Kansas’ checking account balance? $764.8 million

According to the Kansas Division of Budget, the state will end the fiscal year, which ended June 30, with about $764.8 million in its checking account — nearly $90.7 million more than was predicted by Legislative Research.

If, after all the final checks clear, that is the ending balance, it will be the largest since 2007.

Supporters of Gov. Sam Brownback’s tax plan to reduce income taxes and make the state more business friendly will point to the balance and say the year’s budget cuts and line-item vetoes in the Omnibus appropriations bill are working to make the state more financially secure. But also figured into the equation is the fact that individual income tax payments, in large part because of federal and state tax changes, were nearly $69 million above estimates.

But Brownback supporters need to be cautious in their optimism because the effect of the governor’s massive tax cuts in 2012 won’t be known until later this year when state’s Consensus Revenue Estimate comes out in November.

Opponents to the tax cuts say the state’s revenue will be dramatically reduced for the next several years.


Which Kansas is that?

Guest Editorial: From the Wichita Eagle

Gov. Sam Brownback drew the honor Saturday of delivering the Republican weekly address, which is meant to respond to the Democratic president’s weekly address. In the process, Brownback painted an unrecognizable picture of the state after two years of his leadership.

After saying “you change America by changing the states,” Brownback ran into trouble with some specifics of what he called Kansas’ “financial turnaround.”

When he said Kansas went from having $876.05 in the bank to a $500 million ending balance two years later “and did it without tax increases,” he left out the part where a 1 percent sales-tax increase passed in 2010 sustained state revenues and state services as the federal stimulus money dried up and the economy struggled. Nor did he mention that he campaigned against the temporary sales-tax hike in 2010, helped last year to oust moderate Republican legislators who had voted for it and now wants the 2013 Legislature to make it permanent.

Talk about a turnaround. Continue reading

Jordan to speak at Elephant Club Feb. 19

Johnson County Republican Party is honored to present the Secretary of the Kansas Department of Revenue Nick Jordan will discuss Pro-Growth Tax Reform and answer questions during the Johnson County Republican Party’s Elephant Club Luncheon at noon Feb. 19 at the Hereford House, 5001 Town Center Drive, Leawood.

Registration and networking begins at 11:30 a.m. The program will end promptly at 1 p.m. Continue reading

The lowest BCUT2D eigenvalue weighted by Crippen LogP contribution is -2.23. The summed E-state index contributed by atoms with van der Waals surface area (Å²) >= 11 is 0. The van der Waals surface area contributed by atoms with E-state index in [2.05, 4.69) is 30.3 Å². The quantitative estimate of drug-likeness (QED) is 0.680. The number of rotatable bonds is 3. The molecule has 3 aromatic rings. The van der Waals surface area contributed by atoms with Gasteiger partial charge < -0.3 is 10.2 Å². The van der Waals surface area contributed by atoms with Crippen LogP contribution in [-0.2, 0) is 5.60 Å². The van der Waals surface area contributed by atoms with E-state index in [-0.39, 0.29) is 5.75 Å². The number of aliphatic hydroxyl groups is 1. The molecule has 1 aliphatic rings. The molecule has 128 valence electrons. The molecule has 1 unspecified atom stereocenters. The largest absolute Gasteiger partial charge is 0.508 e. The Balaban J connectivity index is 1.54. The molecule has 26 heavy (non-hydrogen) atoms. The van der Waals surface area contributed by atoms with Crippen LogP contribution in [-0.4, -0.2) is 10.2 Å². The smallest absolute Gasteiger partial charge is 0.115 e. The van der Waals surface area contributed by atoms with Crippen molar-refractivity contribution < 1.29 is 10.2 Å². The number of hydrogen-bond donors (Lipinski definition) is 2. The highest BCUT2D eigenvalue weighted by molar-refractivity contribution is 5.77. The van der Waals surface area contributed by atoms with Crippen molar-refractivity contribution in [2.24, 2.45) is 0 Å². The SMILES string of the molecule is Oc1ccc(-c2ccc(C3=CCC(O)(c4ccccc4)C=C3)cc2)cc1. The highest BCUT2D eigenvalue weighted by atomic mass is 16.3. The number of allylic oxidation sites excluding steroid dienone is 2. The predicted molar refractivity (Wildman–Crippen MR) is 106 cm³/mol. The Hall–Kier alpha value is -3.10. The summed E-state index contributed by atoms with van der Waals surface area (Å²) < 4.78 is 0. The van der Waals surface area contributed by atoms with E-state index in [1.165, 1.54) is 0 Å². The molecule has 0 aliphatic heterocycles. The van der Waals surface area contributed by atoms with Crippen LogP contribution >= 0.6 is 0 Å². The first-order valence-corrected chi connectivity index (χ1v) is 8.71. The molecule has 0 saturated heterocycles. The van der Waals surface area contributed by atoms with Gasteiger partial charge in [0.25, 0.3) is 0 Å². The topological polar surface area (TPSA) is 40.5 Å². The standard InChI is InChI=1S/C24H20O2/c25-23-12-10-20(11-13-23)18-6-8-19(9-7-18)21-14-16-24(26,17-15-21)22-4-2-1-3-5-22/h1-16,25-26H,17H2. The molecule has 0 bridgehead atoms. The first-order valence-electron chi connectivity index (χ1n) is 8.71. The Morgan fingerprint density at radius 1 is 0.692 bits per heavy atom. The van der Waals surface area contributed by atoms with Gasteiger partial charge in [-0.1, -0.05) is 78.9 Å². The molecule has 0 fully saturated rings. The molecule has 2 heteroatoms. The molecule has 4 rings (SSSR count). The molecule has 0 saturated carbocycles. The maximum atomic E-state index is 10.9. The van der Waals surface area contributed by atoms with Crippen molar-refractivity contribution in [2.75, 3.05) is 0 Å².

Reception, inaugural events set for commissioners

A farewell reception is scheduled on Thursday, Jan. 10, in honor of Johnson County’s Third District Commissioner David Lindstrom and Sixth District Commissioner Calvin Hayden, who are leaving their elected office with the start of the New Year.

The public event will take place from 11 a.m. to 1 p.m. in Room 200 located on the Lower Level of the Johnson County Administration Building, 111 South Cherry Street, in downtown Olathe.

Lindstrom is leaving the Board of County Commissioners after serving 10 years. Hayden has served for the past four years. Continue reading

Republican Colin Powell endorses Obama

Normally, I don’t put much stock in political endorsements.

They usually come from self-proclaimed “experts” who vote the party line, anyway. They come from right-winged or far-left factions telling their followers how to vote. And it’s a tradition with most newspapers to endorse candidates they say will best serve constituents.

All of which is a bunch of, thank-you-Joe-Biden, malarkey! Continue reading

Obama: The job creator?

Despite all the Congressional roadblocks by Republicans; despite inheriting the worst economic disaster in the nation’s history; and despite all the negative Republican political rhetoric this campaign season about how President Obama’s efforts to create jobs has failed, well, recent figures indicate that jobs have been created in the past three years.

According to the Labor Department, 4.3 million jobs were lost in the year following Obama’s inauguration. But since then, 4.4 million jobs have been added.

This doesn’t mean happy days are here nor does it mean the nation can breathe a collective sigh of relief. There still are a lot of people out of work and looking for jobs and no matter who becomes president in January, there’s a lot of work yet to be done to strengthen the nation’s economy and it getting more people back to work.

And that means Republicans AND Democrats must work together, must compromise to come up with legislation designed benefit all Americans.

The religion of politics

Religion and politics — there is no difference.

Joining a political party is akin to selecting a religious denomination. It’s all about a person’s beliefs and the faith they have in the leaders and goals of the political party they choose. And once a person becomes politically anointed, they choose their involvement, from simply voting for their party’s candidates to doing all they can to spread the party’s word throughout the land to help lost souls to see the “correct” political light.

Muslims and Jews; Catholics and BaptistsEarth Lodge Religion and Buddhists. Continue reading

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